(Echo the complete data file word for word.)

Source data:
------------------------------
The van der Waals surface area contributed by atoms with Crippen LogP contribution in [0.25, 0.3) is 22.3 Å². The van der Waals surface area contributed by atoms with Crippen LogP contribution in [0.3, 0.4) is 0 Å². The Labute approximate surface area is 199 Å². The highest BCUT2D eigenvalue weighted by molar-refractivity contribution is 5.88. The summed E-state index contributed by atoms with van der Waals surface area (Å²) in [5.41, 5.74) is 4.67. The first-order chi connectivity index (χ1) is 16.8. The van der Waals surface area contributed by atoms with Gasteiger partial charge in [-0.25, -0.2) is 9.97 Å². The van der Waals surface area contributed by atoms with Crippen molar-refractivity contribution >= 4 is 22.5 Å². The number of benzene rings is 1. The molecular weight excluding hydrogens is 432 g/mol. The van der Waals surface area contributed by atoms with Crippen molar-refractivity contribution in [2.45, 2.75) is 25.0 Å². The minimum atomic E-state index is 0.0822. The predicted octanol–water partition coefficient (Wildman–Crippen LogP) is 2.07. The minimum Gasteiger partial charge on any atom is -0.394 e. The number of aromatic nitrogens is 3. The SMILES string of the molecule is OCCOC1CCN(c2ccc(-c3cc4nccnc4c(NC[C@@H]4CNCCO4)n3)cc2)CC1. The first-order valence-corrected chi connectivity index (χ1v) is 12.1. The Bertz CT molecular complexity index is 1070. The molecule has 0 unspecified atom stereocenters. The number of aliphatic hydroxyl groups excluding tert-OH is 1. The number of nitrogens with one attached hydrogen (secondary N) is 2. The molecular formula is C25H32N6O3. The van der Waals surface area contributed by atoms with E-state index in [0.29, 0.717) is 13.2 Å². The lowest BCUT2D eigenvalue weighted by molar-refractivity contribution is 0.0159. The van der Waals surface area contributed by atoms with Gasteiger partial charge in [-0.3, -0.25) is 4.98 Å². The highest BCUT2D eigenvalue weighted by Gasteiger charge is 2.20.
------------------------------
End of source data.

The van der Waals surface area contributed by atoms with Crippen LogP contribution in [0.25, 0.3) is 22.3 Å². The van der Waals surface area contributed by atoms with Crippen LogP contribution in [0.3, 0.4) is 0 Å². The Labute approximate surface area is 199 Å². The highest BCUT2D eigenvalue weighted by molar-refractivity contribution is 5.88. The summed E-state index contributed by atoms with van der Waals surface area (Å²) in [5.41, 5.74) is 4.67. The first-order chi connectivity index (χ1) is 16.8. The van der Waals surface area contributed by atoms with Gasteiger partial charge in [-0.25, -0.2) is 9.97 Å². The van der Waals surface area contributed by atoms with Crippen molar-refractivity contribution >= 4 is 22.5 Å². The number of benzene rings is 1. The molecular weight excluding hydrogens is 432 g/mol. The van der Waals surface area contributed by atoms with Crippen molar-refractivity contribution in [2.45, 2.75) is 25.0 Å². The minimum atomic E-state index is 0.0822. The predicted octanol–water partition coefficient (Wildman–Crippen LogP) is 2.07. The minimum Gasteiger partial charge on any atom is -0.394 e. The number of aromatic nitrogens is 3. The SMILES string of the molecule is OCCOC1CCN(c2ccc(-c3cc4nccnc4c(NC[C@@H]4CNCCO4)n3)cc2)CC1. The first-order valence-corrected chi connectivity index (χ1v) is 12.1. The Bertz CT molecular complexity index is 1070. The molecule has 0 unspecified atom stereocenters. The number of aliphatic hydroxyl groups excluding tert-OH is 1. The number of nitrogens with one attached hydrogen (secondary N) is 2. The molecular formula is C25H32N6O3. The van der Waals surface area contributed by atoms with E-state index in [0.29, 0.717) is 13.2 Å². The lowest BCUT2D eigenvalue weighted by molar-refractivity contribution is 0.0159. The van der Waals surface area contributed by atoms with Gasteiger partial charge in [-0.3, -0.25) is 4.98 Å². The highest BCUT2D eigenvalue weighted by Gasteiger charge is 2.20.